An assumption that tries to explain the in­creased occurrence of DM in fresh societies is the "thrifty gene" hypothesis. South Asians are known to be at risk of developing cardiovas­cular diseases after resettlement in wealthy countries. Probable causative factors include high incidence of DM, probable insulin resis­tance and the "thrifty gene" assumption. [13]

The cause for the relatively lower incidence of DN in Tabuk area, in contrast to the US and European countries, may be ascribed to either thrifty gene assumption or the harsh possibility that patients were not surviving long enough to develop ESRD. Early death among patients with DM and cardiovascular disease might reduce the number of patients who eventually develop ESRD. Patients with DN on RRT also have high mortality rates. The common cause may be related to cardiovascular disease as confirmed by the increased prevalence of coro­nary artery disease, stroke, peripheral occlusive disease and amputations. This is in agreement with the reports of Stack and Bloembergen, [14] Eggers et al [15] and Schomig et al. [16] This also explains why patients with DN on RRT are at increased risk of developing de novo cardiovas­cular disease, mainly coronary artery disease, which not only is more common but also has a more destructive course than in non-diabetic patients. [17]

 Conclusion



The incidence of DN among ESRD patients treated by RRT is increasing in the Tabuk area, but it is still much less than that in the US and Western countries, almost certainly because of the increased incidence of other causes leading to ESRD in the Tabuk area or premature death of diabetic patients. Thus, good care must be given to diabetics before and after initiation of RRT, including appropriate nutrition and good glycemic control.

Conflict of interest:

None declared

Note:

Dr. Osama El Minshawy and Eman El Bassuoni are both on sabbatical leave from the El-Minia University School of Medicine, Egypt.

References

1Guerra G, Ilahe A, Ciancio G. Diabetes and kidney transplantation: Past, present, and future. Curr Diab Rep 2012;12:597-603.
2Burmeister JE, Mosmann CB, Bau R, Rosito GA. Prevalence of diabetes mellitus in chronic renal failure patients under haemodialysis in Porto Alegre, (Abstract) Brazil. J Bras Nefrol 2012;34:117-21.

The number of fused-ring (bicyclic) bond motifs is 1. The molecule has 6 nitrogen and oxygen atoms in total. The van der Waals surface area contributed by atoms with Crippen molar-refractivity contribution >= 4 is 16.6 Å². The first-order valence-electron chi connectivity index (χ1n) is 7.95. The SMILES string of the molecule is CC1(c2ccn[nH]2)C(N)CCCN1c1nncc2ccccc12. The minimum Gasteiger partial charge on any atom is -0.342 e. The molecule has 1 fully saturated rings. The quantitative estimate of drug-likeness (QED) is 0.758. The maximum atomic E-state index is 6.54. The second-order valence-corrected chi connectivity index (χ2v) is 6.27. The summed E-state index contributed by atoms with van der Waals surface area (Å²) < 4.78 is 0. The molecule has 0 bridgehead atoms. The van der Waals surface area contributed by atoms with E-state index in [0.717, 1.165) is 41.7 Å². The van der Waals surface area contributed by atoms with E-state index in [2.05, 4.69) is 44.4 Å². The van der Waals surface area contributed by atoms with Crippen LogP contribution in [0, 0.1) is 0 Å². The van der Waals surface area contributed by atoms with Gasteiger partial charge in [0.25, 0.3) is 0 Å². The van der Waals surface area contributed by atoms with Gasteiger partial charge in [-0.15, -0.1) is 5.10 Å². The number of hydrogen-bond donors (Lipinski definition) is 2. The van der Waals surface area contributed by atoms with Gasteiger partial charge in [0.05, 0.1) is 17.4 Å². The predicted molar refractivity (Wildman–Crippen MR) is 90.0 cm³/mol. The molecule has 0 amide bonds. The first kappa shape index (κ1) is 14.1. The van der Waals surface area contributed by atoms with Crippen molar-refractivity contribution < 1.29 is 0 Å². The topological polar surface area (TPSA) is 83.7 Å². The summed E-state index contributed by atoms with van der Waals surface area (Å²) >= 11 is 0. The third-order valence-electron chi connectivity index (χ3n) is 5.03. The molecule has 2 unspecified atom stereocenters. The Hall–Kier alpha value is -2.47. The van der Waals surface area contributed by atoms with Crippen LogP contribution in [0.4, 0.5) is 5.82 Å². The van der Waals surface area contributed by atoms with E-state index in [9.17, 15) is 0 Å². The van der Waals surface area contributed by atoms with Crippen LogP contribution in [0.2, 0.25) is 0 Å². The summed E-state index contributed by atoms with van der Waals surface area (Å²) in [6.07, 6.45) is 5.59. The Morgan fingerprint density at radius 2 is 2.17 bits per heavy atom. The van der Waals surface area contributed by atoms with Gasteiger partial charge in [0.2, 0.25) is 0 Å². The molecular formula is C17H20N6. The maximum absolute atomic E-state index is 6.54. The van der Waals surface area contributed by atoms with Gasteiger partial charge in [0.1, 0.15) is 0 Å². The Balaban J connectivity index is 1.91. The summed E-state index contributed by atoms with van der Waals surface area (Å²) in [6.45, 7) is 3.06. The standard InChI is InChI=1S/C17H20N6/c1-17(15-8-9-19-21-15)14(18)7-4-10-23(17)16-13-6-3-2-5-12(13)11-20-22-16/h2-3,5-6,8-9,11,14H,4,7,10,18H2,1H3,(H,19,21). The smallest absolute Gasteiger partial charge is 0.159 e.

3Hung KC, Lee CH, Chen CC, et al. Advanced Left Ventricular Diastolic Dysfunction in Uremic Patients with Type 2 Diabetes on Maintenance Hemodialysis. Circ J 2012;76:2380-5.
4Earle KA, Porter KK, Ostberg J, Yudkin JS. Variation in the progression of diabetic nephro-pathy according to racial origin. Nephrol Dial Transplant 2001;16:286-90.
5Halimi S, Zmirou D, Benhamou PY et al. Huge progression of diabetes prevalence and incidence among dialyzed patients in mainland France and overseas French territories. A second national survey six years apart. A second national survey six years apart. (UREMIDIAB 2 study). Diabetes Metab 1999;25:507-12.
6Afifi A, El Setouhy M, El Sharkawy M, et al Diabetic nephropathy as a cause of end-stage renal disease in Egypt: A six-year study. East Mediterr Heath J 2004;10:620-6.
7El-Minshawy O, Kamel EG. Diabetics on Hemodialysis in El-Minia Governorate, Upper Egypt: Five years Study. Int J Urol Nephrol 2011;43:507-12.
8Farag YM, Al Wakeel JS. Diabetic nephropathy in the Arab Gulf countries. Nephron Clin Pract 2011;119:c317-22.
9Central Intelligence Agency. The World Fact book. Available from: http://www.cia.gov/library/publications/the-worldfactbook/index.html [Last accessed on 2011Feb 0].
10Shaheen FA, Al-Khader AA. Preventive stra-tegies of renal failure in the Arab world. Kidney Int Suppl 2005;98:S37-40.
11Hassanien AA, Al-Shaikh F, Vamos EP, Yadegarfar G, Majeed A. Epidemiology of end-stage renal disease in the countries of the Gulf Cooperation Council: A systematic review. JRSM Short Rep 2012;3:38.
12King H, Aubert RE, Herman WH. Global burden of diabetes, 1995-2025: Prevalence, numerical estimates, and projections. Diabetes Care 1998;21:1414-31.
13Bhopal RS, Rafnsson SB. Could mitochondrial efficiency explain the susceptibility to adiposity, metabolic syndrome, diabetes and cardiovascular diseases in South Asian populations? Int J Epidemiol 2009;38:1072-81.
14Stack AG, Bloembergen WE. Prevalence and clinical correlates of coronary artery disease among new dialysis patients in the United States: A cross-sectional study. J Am Soc Nephrol 2001;12:1516-23.
15Eggers PW, Gohdes D, Pugh J. Nontraumatic lower extremity amputations in the Medicare end-stage renal disease population. Kidney Int 1999;56:1524-33.
16Schomig M, Ritz E, Standl E, Allenberg J. The diabetic foot in the dialyzed patient. J Am Soc Nephrol 2000;11:1153-9.
17Herzog CA, Ma JZ, Collins AJ. Poor long-term survival after acute myocardial infarction among patients on long-term dialysis. N Engl J Med 1998;339:799-805.